The Hate U Give: Tackling Racism in Young Adult Fiction

Angie Thomas’ The Hate U Give was published in Feb. 2017. Its movie adaptation was later released to the public worldwide on Oct. 19. Photo courtesy of

Aidan Harbison, Staff Writer

America has a racism problem. This isn’t something new, or revolutionary, or even distinctly refutable. We’ve held onto this idea that skin color determines something fundamental about their person, whether that be good or bad, since this country even began.

I certainly am not one to have firsthand experience with these issues, or to pretend like I can understand someone who is a victim of racism. As a white male, I’m so far flung from these situations that haunt our society that it’s almost ironic that I’m even writing this right now. However, educating yourself about such topics is often the best-case scenario, and I’m hoping that the viewpoint I provide here will help others with their own education about race issues in America.

In recent years, outrage has sparked and movements have sprung following countless incidents that have just now begun to appear on the news. The horrible deaths of Trayvon Martin, Michael Brown, and the countless others like them has begun movements such as Black Lives Matter. In that changing political climate arose The Hate U Give, written by Angie Thomas and published in Feb. 2017, earning critical acclaim worldwide after weeks and weeks of hype, build-up, and anticipation.

The Hate U Give centers on Starr Amara, an African-American girl living in Garden Heights, the gang-ridden “south-side” of town, and her struggle as a witness of a white cop shooting a young unarmed black man, Khalil, who also happened to be one of her close friends. The story follows the aftermath of the crime, and also Starr’s complicated and intertangled personal life as she switches between her predominantly white, preppy and privileged private school and the poorer mostly black neighborhood she lives in. It’s a stark, brutally honest, but much needed portrayal of black lives in America.

Following the instant success of the novel’s release and New York Times Bestseller status, which it still holds to this day, the movie was instantly grabbed for film adaptation, which was just recently released worldwide on Oct. 19 following a select release on Oct. 5th to a positive reception and box office recording.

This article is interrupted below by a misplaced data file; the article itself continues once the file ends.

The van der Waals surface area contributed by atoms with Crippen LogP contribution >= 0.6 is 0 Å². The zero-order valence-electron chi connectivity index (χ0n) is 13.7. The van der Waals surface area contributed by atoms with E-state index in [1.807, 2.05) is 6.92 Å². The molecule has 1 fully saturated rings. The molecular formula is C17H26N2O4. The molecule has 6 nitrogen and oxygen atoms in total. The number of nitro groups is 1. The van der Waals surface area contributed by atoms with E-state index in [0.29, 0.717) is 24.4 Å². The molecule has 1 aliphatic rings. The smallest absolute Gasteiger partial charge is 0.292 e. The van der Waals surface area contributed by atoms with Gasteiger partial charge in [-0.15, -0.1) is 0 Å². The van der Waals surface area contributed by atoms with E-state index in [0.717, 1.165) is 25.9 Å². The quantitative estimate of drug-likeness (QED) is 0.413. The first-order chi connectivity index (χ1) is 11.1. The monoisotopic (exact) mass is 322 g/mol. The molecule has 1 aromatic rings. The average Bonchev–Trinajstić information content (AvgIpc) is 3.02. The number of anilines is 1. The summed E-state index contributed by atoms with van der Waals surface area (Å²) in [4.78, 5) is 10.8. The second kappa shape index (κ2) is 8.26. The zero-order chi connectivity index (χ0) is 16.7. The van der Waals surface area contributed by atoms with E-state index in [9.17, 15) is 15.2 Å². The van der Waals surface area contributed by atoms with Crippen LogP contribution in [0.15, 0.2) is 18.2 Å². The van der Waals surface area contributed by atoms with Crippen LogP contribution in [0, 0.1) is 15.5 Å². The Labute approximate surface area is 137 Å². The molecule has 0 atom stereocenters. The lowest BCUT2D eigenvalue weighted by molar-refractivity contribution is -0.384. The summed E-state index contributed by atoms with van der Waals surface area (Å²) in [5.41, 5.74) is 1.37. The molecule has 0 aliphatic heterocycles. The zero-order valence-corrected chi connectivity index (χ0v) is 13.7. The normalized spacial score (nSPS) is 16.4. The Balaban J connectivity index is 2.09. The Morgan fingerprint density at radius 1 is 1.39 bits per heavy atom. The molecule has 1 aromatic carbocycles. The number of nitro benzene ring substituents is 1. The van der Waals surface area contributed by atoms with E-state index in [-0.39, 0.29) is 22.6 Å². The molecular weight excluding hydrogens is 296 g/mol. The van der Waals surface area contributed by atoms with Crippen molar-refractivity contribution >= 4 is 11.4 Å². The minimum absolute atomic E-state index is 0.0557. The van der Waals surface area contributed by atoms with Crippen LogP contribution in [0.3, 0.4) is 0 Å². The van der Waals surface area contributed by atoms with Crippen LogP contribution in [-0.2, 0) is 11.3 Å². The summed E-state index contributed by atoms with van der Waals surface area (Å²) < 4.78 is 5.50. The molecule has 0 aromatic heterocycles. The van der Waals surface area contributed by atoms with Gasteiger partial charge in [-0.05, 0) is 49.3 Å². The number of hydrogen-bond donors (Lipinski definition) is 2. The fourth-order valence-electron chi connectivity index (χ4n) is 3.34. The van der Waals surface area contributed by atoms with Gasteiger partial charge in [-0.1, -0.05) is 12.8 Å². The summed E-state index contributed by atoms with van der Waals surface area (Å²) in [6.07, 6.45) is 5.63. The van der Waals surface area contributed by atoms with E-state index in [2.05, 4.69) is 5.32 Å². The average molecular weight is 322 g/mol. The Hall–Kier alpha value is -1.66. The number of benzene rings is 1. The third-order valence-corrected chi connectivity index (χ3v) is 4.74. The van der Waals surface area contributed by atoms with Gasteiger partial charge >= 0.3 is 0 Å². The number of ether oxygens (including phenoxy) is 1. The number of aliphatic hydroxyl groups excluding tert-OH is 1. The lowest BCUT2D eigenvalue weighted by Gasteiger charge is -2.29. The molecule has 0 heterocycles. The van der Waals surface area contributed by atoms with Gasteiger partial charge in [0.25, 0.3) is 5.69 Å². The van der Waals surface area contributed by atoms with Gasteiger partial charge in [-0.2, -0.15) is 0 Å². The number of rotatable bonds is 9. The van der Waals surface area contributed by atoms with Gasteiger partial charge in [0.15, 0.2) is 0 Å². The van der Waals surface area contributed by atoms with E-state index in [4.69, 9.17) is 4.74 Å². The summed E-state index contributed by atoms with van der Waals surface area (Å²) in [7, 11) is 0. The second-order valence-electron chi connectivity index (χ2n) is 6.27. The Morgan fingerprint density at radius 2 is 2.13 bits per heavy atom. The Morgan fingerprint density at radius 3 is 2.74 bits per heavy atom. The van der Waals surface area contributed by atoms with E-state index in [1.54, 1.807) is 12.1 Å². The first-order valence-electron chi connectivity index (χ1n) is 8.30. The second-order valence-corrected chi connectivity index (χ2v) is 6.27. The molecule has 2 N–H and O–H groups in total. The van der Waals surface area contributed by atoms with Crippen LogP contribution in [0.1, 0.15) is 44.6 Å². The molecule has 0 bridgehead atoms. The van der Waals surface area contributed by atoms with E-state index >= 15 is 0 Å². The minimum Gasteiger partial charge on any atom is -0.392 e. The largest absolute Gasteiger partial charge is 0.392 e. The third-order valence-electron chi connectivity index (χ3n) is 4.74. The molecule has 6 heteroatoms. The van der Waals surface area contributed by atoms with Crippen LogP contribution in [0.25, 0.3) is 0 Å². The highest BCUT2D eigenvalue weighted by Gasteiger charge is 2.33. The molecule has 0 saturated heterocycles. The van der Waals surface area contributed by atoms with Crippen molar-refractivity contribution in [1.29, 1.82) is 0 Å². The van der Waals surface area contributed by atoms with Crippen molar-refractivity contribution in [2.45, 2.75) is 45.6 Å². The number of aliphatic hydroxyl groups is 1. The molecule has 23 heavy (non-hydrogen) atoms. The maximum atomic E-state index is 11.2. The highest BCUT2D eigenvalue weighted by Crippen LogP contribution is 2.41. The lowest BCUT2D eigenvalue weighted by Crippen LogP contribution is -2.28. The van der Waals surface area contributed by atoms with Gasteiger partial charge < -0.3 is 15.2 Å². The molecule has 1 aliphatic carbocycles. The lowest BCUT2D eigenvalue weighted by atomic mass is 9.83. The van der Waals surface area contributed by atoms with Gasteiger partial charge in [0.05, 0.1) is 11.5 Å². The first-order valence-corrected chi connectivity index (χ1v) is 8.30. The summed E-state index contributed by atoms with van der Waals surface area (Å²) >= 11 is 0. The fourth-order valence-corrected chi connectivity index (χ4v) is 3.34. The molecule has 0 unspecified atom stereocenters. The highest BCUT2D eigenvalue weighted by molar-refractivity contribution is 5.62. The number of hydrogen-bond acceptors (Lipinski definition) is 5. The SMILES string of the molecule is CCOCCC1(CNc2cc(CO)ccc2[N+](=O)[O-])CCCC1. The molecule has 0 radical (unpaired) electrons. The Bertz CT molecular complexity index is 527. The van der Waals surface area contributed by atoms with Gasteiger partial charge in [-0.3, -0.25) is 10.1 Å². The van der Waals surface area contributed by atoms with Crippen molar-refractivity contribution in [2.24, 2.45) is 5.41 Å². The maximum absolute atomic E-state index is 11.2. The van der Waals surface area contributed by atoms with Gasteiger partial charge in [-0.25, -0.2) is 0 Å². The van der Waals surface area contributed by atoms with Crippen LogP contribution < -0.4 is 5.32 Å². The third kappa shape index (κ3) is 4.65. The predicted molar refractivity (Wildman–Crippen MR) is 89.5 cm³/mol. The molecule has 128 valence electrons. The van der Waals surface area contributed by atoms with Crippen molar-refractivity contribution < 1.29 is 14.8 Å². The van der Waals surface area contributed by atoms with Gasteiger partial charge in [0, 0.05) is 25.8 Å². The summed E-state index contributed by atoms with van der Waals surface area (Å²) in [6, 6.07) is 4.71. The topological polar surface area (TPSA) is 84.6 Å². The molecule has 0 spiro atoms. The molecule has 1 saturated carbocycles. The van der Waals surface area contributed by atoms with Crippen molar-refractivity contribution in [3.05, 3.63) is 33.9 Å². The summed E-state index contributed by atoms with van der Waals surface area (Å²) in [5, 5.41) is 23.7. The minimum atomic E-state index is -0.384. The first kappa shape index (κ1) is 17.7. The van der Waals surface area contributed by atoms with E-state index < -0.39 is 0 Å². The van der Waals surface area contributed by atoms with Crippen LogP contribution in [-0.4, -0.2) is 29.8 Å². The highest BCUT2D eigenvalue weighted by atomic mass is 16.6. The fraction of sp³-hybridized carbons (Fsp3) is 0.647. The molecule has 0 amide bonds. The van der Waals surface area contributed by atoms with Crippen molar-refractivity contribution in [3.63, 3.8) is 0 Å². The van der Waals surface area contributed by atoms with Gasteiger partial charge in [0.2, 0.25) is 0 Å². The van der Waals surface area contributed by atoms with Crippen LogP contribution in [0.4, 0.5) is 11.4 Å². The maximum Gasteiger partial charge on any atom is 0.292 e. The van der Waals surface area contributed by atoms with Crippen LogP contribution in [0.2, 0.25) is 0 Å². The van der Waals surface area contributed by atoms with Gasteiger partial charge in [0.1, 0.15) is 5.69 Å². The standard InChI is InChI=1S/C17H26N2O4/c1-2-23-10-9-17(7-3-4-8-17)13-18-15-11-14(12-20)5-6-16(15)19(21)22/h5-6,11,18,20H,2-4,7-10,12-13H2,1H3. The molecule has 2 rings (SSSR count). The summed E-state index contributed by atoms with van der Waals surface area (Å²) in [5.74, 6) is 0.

The Hate U Give deals with a tough and difficult topic to tackle, especially in the form of  a young adult novel. Police brutality is constantly on the news, but the news-like format gives it a far-off feeling that makes the horror seem distant. Here, we are directly in the shoes of someone who has witnessed the shooting of one of her own best friends right before her very eyes. The emotional impact of the incident and the following events is something we directly experience as Starr and not as yet another person watching the news. The first person narrative gives us a first hand account and look into the everyday life and pain American POCs face on the daily. Even beyond the topic of police brutality, The Hate U Give analyzes the dynamic of poorer black neighborhoods, of white ignorance and privilege with Starr’s enrollment in the private Williamson Prep, of white boyfriends and other difficult racial issues. Despite the complexity of its subject matter, this is all handled in a well-crafted story format that’s intensely likeable and readable.

What makes the story of the book (or the movie, if you’re that kid) so compelling is the complex cast of characters Thomas has created. Each and every one of the personalities and people we see are memorable and vibrantly crafted. There’s Nana, a stubborn grouch who constantly made me laugh, Starr’s mom, who’s life lessons could almost make you tear up a little bit, and Sekani, the most annoying and yet adorable little brother of all time. Every character here could practically step off the page and into real life because of simply how good Thomas is at her characterization. As readers or as viewers, the experience of watching Starr’s life is enjoyable and painful because of how enduringly likeable each character we meet is, and how we get up and fall down with their own struggles throughout the plot. This central core of a tight-knit cast of characters is what makes the book so endearing and masterful, and the topics at hand are heightened in both the movie and book with Thomas’ powerful storytelling.

When it comes to the movie adaptation, it’s clear that very little cuts were made between the novel and the final product, besides the obvious omissions that come with the time crunching of a film. Without giving too many spoilers, there’s a shocking twist to the ending that comes as a welcome surprise for many readers of the original novel. Overall, though, changes between the text and script are almost nonexistent, something extremely welcome especially after disasters such as the Percy Jackson adaptations. The subject matter is treated with just as much care on the big screen as it is in the book, and the experience is almost just as compelling.

If you haven’t read or seen The Hate U Give, I highly recommend it, especially if you want to educate yourself more about the race issues plaguing our society today. Of course, I would read the book first, but if you’re not one of those people, the movie offers just as powerful of an experience from start to finish. Thought-provoking, haunting, and packed with beautifully crafted characters, The Hate U Give is a cultural phenomenon that you really don’t want to be missing out on.